Could you give me a brief introduction about yourself?
I am Ambika Ghuge. Since my father had a transferrable job, I had travelled quiet a lot across India and I also lived a couple of years abroad. Most of my schooling was from Delhi. I completed my bachelors in Economics degree from Miranda House College, Delhi. After that, I was selected for Young India Fellowship of Ashoka University in 2012.I didn’t study further. I was always primarily interested in food industry throughout my life. During YIF, I did a consulting project for 8-months with Alchemist Food Limited which is an integrated poultry business in North-India. Simultaneously, I co-founded a poultry business in Kalanahandy district of Orissa with my husband in 2012. He was working in Delhi with the ministry of defence, but wanted to go back to his place (he hails from Orissa) and start something of his own. That is how our business started.
How did this dream start? What do you think is my inspiration?
I have been interested in food all my life. When you are in school it is all about gobbling food. Going ahead you realise that you can make out a career out of something you are obsessed with. It is also important to understand that, it a very typical mindset of people that if you are educated you should settle with a white-collar job. May be doing the white-collar job will earn you more 1 lakh rupees a month. But I have understood that if you run your own tiny bakery properly also you can earn 4-lakhs a month and you are also doing something you are passionate about; providing consumers quality products and making money out of it. I don’t have any hang-ups, in fact I am an open minded person and love to get my hands dirty. This interest in doing something of my own is my driving force. We could have started-off with anything in the food industry but I like non-vegetarian meat especially chicken. Our initial idea was to start a restaurant based on chicken but we thought first we will learn to how to produce that product.
As I have understood you have noexperience in business but high-passion. How did you gain expertise in the field of business as well as food industry?
After my stint with the Alchemist Food Limited, I was working with a restaurant consultancy company for one-and-a-half-years. I wanted an introduction to the food industry since I am new to this field; from the back-end of food production to the front-end of food retailing. I underwent a lot of business development training as well as did a lot of market research. I got a really good overview of restaurants and food services. After that, I came back and by that time the business was set up by my husband in terms of construction and infrastructure and also business had already started to roll and was in the fourth month. For the last two years we have been busy stabilising the business in terms of efficiency. Last year, we started our own retail chains and our feedinal is where we produce our own feed for chicken. Now the business is stabilised and we are looking for expansion. Our website is www.freshchick.co.in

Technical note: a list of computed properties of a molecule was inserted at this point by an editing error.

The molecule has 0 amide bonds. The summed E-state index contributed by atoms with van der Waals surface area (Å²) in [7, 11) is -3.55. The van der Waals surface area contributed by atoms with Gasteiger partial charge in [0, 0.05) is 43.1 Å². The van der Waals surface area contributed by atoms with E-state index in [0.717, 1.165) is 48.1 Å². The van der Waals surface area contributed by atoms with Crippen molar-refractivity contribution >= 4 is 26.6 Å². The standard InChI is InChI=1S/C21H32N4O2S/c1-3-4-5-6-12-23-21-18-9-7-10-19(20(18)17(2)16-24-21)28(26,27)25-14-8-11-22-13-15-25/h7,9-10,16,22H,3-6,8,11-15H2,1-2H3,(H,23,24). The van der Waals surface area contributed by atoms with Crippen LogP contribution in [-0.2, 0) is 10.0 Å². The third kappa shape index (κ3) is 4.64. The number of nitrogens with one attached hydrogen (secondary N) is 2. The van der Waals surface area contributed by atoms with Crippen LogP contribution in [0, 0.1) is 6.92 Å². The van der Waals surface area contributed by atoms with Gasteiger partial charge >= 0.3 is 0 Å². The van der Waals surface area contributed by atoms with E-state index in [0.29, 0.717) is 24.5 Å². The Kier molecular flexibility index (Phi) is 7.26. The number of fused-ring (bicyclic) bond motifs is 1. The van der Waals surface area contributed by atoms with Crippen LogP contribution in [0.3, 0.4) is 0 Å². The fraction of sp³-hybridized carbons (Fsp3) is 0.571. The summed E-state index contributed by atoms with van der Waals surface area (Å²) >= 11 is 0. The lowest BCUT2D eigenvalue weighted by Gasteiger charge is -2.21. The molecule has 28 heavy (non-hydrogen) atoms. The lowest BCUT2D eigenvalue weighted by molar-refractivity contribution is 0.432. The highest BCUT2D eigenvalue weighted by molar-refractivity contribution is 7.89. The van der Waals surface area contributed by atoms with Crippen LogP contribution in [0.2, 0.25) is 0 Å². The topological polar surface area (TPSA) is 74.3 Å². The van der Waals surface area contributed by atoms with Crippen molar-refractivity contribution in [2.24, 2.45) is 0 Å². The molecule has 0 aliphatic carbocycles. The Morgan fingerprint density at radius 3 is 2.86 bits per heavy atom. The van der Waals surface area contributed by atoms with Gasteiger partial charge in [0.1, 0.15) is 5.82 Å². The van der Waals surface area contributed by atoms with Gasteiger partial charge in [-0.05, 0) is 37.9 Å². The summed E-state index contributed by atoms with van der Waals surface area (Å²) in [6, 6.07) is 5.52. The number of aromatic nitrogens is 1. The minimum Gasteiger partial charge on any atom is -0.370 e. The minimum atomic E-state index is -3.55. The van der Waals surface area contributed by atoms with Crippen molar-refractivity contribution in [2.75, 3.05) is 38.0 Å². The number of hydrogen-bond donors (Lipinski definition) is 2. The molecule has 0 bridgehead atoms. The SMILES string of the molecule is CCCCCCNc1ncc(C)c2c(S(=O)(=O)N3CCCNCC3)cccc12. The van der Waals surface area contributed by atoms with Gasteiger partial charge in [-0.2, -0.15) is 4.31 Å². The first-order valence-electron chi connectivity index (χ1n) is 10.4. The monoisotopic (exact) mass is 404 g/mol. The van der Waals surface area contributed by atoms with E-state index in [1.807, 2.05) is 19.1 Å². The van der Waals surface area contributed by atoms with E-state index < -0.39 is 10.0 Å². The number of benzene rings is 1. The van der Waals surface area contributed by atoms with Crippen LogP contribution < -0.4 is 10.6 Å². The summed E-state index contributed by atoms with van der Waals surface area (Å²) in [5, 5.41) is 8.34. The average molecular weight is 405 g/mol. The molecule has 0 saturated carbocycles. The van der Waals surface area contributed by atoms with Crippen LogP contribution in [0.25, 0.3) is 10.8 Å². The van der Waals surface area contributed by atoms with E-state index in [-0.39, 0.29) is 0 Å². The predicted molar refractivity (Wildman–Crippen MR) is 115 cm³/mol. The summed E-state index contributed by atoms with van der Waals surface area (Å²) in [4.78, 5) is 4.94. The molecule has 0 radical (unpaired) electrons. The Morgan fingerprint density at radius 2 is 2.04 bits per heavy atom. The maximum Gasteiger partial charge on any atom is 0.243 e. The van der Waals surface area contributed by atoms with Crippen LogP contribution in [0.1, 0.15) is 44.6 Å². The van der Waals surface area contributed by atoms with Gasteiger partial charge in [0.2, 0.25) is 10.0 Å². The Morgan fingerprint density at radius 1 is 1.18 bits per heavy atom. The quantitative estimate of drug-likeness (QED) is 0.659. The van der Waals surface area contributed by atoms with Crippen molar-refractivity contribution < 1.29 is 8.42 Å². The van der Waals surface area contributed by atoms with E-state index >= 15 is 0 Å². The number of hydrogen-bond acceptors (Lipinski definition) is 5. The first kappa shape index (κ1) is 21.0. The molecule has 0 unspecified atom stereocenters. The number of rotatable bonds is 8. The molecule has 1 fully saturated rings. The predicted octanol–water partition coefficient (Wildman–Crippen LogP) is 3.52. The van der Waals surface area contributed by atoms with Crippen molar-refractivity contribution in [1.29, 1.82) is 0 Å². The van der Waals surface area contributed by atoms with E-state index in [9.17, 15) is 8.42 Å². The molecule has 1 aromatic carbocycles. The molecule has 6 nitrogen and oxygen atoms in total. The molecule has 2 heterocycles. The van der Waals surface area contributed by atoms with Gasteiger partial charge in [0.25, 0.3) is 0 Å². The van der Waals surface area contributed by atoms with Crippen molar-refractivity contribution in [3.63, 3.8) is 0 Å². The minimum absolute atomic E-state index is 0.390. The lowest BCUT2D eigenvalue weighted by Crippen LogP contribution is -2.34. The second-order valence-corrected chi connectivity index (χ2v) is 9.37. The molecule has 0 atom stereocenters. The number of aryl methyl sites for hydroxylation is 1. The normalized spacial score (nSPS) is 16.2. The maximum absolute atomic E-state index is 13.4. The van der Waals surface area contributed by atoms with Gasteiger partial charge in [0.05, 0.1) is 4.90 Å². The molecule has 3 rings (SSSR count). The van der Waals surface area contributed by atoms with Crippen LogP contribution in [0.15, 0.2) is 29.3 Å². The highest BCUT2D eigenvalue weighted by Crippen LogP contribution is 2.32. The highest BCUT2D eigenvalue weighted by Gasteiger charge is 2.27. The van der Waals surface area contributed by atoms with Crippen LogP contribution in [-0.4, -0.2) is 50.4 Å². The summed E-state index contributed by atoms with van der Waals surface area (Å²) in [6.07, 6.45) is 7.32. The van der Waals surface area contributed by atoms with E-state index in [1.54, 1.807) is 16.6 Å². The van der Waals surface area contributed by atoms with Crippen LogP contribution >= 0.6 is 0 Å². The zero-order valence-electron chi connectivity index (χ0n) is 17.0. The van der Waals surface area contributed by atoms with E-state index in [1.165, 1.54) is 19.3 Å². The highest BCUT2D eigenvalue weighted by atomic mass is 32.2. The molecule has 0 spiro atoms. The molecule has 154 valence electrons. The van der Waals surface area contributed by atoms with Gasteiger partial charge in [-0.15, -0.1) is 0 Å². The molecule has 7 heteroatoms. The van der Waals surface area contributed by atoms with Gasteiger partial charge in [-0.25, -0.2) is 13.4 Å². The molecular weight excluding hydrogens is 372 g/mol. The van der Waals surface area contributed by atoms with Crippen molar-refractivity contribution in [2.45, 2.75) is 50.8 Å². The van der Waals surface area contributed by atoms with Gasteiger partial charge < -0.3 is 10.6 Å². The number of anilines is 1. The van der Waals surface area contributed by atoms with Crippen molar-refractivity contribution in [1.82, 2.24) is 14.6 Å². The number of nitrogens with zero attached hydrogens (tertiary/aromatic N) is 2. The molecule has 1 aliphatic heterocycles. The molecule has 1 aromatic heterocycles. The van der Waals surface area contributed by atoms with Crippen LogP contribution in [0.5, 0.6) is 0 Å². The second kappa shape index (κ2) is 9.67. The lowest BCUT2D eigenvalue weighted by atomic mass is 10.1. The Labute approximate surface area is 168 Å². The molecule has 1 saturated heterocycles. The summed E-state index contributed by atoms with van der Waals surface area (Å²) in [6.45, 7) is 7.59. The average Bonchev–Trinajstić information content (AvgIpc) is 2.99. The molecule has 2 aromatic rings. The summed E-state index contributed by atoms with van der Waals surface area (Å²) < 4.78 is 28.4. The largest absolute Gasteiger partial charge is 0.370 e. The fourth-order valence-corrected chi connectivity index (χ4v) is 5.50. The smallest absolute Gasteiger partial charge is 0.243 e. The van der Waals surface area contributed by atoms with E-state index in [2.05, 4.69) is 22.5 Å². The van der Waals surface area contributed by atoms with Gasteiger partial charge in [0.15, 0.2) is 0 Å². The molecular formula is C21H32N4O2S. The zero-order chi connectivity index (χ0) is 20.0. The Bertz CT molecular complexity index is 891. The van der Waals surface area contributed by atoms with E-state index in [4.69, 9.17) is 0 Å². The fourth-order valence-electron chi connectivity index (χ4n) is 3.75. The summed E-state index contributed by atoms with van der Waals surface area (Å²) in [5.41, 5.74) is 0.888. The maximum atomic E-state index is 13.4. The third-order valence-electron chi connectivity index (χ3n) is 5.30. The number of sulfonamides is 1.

How did you get the funding for the business?
In the poultry business we invested a lot of our own money. We needed a funding of 2.5 crores. Half of the money we got was as loan on mortgaging our lands. Rest of the money from our savings and borrowing from friends and family etc. So we put in a lot of money into the business. But the best thing about business is that you can also start-off with less money too. Our capacity was 3000 birds in one month, but you can also start with 5000 birds a month or 1000 birds a month. You will easily get loan from banks if you have land. Especially in rural areas people have lot of lands as compared to in urban areas. Then slowly you can grow your business.
Tell us about the services you provide and also how you operate?
We only produce broiler chicken and we have our own poultry feedinal where we produce our own feed. We have retail outlets across Kalahandy district. The Kalahandy district has some urban centres. We have our retail outlets there to cater to the needs of these areas. This just accounts for 20% percent of our business remaining 80% are predominantly in the rural areas. We sell across the districts we have. We have our rural distribution hub run by our network of micro-entrepreneurs. The population is predominantly the tribal groups and among them the demand for meat is high. That is how we operate.